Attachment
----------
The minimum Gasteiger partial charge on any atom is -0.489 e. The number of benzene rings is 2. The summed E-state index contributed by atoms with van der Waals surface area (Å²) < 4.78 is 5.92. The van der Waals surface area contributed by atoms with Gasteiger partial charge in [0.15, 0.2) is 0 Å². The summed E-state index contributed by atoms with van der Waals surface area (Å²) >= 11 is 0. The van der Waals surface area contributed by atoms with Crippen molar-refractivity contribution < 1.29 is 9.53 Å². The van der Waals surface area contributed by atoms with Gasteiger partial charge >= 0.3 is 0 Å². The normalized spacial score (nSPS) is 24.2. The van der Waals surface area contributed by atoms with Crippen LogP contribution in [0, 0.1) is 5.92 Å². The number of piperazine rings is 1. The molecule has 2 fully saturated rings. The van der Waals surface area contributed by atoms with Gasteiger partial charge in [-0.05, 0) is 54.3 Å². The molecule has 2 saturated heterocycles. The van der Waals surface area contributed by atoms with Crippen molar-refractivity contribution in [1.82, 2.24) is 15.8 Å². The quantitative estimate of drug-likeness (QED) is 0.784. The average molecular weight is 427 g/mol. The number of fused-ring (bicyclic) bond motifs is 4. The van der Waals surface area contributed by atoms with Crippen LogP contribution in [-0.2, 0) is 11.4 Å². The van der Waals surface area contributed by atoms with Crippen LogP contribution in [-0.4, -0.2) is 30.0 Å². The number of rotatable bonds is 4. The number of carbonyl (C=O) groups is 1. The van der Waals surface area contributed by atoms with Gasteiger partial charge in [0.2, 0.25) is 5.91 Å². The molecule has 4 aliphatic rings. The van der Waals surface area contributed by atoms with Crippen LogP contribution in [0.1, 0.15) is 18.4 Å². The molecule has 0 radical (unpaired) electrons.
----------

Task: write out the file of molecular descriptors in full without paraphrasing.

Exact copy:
The minimum Gasteiger partial charge on any atom is -0.489 e. The number of benzene rings is 2. The summed E-state index contributed by atoms with van der Waals surface area (Å²) < 4.78 is 5.92. The van der Waals surface area contributed by atoms with Gasteiger partial charge in [0.15, 0.2) is 0 Å². The summed E-state index contributed by atoms with van der Waals surface area (Å²) >= 11 is 0. The van der Waals surface area contributed by atoms with Crippen molar-refractivity contribution < 1.29 is 9.53 Å². The van der Waals surface area contributed by atoms with Gasteiger partial charge >= 0.3 is 0 Å². The normalized spacial score (nSPS) is 24.2. The van der Waals surface area contributed by atoms with Crippen LogP contribution in [0, 0.1) is 5.92 Å². The number of piperazine rings is 1. The molecule has 2 fully saturated rings. The van der Waals surface area contributed by atoms with Gasteiger partial charge in [-0.05, 0) is 54.3 Å². The molecule has 2 saturated heterocycles. The van der Waals surface area contributed by atoms with Crippen molar-refractivity contribution in [1.82, 2.24) is 15.8 Å². The quantitative estimate of drug-likeness (QED) is 0.784. The average molecular weight is 427 g/mol. The number of fused-ring (bicyclic) bond motifs is 4. The van der Waals surface area contributed by atoms with Crippen LogP contribution in [-0.2, 0) is 11.4 Å². The van der Waals surface area contributed by atoms with Crippen LogP contribution in [-0.4, -0.2) is 30.0 Å². The number of rotatable bonds is 4. The number of carbonyl (C=O) groups is 1. The van der Waals surface area contributed by atoms with Gasteiger partial charge in [0.2, 0.25) is 5.91 Å². The molecule has 4 aliphatic rings. The van der Waals surface area contributed by atoms with Crippen LogP contribution in [0.1, 0.15) is 18.4 Å². The molecule has 0 radical (unpaired) electrons.